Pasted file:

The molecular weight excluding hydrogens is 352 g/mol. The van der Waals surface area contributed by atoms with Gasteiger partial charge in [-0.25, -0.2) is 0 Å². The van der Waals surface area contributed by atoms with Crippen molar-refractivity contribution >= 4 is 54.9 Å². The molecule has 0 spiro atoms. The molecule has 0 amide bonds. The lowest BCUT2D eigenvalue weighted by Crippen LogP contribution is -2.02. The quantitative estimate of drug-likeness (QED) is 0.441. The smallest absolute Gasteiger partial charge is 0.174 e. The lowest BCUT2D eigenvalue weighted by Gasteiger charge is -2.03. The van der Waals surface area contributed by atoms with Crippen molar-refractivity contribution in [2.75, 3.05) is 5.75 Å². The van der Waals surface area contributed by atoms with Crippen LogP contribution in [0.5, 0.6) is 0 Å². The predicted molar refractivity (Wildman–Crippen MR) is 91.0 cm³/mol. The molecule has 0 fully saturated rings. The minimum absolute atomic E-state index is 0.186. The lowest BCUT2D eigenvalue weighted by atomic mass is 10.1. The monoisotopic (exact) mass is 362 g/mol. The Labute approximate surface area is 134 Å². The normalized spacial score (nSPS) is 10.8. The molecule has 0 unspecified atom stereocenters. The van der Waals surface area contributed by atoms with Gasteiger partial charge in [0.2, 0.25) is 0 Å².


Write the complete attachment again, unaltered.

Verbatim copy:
The molecular weight excluding hydrogens is 352 g/mol. The van der Waals surface area contributed by atoms with Gasteiger partial charge in [-0.25, -0.2) is 0 Å². The van der Waals surface area contributed by atoms with Crippen molar-refractivity contribution >= 4 is 54.9 Å². The molecule has 0 spiro atoms. The molecule has 0 amide bonds. The lowest BCUT2D eigenvalue weighted by Crippen LogP contribution is -2.02. The quantitative estimate of drug-likeness (QED) is 0.441. The smallest absolute Gasteiger partial charge is 0.174 e. The lowest BCUT2D eigenvalue weighted by Gasteiger charge is -2.03. The van der Waals surface area contributed by atoms with Crippen molar-refractivity contribution in [2.75, 3.05) is 5.75 Å². The van der Waals surface area contributed by atoms with Crippen LogP contribution in [0.5, 0.6) is 0 Å². The predicted molar refractivity (Wildman–Crippen MR) is 91.0 cm³/mol. The molecule has 0 fully saturated rings. The minimum absolute atomic E-state index is 0.186. The lowest BCUT2D eigenvalue weighted by atomic mass is 10.1. The monoisotopic (exact) mass is 362 g/mol. The Labute approximate surface area is 134 Å². The normalized spacial score (nSPS) is 10.8. The molecule has 0 unspecified atom stereocenters. The van der Waals surface area contributed by atoms with Gasteiger partial charge in [0.2, 0.25) is 0 Å².